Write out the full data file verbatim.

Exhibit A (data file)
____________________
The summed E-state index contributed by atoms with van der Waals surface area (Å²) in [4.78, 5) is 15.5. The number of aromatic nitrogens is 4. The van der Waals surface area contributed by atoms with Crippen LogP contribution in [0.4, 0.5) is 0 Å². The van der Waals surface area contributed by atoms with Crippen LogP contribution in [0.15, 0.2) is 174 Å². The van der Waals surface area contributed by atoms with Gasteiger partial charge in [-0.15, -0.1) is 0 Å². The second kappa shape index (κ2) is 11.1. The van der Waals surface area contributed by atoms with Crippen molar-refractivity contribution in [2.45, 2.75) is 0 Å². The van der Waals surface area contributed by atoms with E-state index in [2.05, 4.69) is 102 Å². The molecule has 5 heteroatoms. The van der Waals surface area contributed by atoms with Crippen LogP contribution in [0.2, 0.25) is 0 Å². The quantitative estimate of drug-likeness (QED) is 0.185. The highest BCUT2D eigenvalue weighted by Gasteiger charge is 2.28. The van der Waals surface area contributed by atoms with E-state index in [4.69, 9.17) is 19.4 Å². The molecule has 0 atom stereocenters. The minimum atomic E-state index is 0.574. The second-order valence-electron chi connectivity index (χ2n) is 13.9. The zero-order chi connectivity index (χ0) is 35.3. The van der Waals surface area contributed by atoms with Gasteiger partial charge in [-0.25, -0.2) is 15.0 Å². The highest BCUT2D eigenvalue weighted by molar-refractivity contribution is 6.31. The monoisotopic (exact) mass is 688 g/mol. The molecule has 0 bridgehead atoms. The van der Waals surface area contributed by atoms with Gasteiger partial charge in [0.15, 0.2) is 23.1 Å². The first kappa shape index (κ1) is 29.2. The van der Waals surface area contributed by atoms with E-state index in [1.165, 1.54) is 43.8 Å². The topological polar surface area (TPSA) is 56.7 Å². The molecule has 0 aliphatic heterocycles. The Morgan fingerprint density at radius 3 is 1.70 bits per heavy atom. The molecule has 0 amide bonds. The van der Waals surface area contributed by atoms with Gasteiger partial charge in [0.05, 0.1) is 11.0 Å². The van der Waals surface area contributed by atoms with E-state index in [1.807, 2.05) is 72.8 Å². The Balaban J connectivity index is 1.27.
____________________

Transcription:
The summed E-state index contributed by atoms with van der Waals surface area (Å²) in [4.78, 5) is 15.5. The number of aromatic nitrogens is 4. The van der Waals surface area contributed by atoms with Crippen LogP contribution in [0.4, 0.5) is 0 Å². The van der Waals surface area contributed by atoms with Crippen LogP contribution in [0.15, 0.2) is 174 Å². The van der Waals surface area contributed by atoms with Gasteiger partial charge in [-0.15, -0.1) is 0 Å². The second kappa shape index (κ2) is 11.1. The van der Waals surface area contributed by atoms with Crippen molar-refractivity contribution in [2.45, 2.75) is 0 Å². The van der Waals surface area contributed by atoms with E-state index in [2.05, 4.69) is 102 Å². The molecule has 5 heteroatoms. The van der Waals surface area contributed by atoms with Crippen LogP contribution in [0.2, 0.25) is 0 Å². The quantitative estimate of drug-likeness (QED) is 0.185. The highest BCUT2D eigenvalue weighted by Gasteiger charge is 2.28. The van der Waals surface area contributed by atoms with E-state index in [4.69, 9.17) is 19.4 Å². The molecule has 0 atom stereocenters. The minimum atomic E-state index is 0.574. The second-order valence-electron chi connectivity index (χ2n) is 13.9. The zero-order chi connectivity index (χ0) is 35.3. The van der Waals surface area contributed by atoms with Gasteiger partial charge in [-0.25, -0.2) is 15.0 Å². The highest BCUT2D eigenvalue weighted by molar-refractivity contribution is 6.31. The monoisotopic (exact) mass is 688 g/mol. The molecule has 0 bridgehead atoms. The van der Waals surface area contributed by atoms with Gasteiger partial charge in [0.15, 0.2) is 23.1 Å². The first kappa shape index (κ1) is 29.2. The van der Waals surface area contributed by atoms with E-state index in [1.165, 1.54) is 43.8 Å². The topological polar surface area (TPSA) is 56.7 Å². The molecule has 0 aliphatic heterocycles. The Morgan fingerprint density at radius 3 is 1.70 bits per heavy atom. The molecule has 0 amide bonds. The van der Waals surface area contributed by atoms with Gasteiger partial charge in [0.05, 0.1) is 11.0 Å². The van der Waals surface area contributed by atoms with E-state index in [1.807, 2.05) is 72.8 Å². The Balaban J connectivity index is 1.27.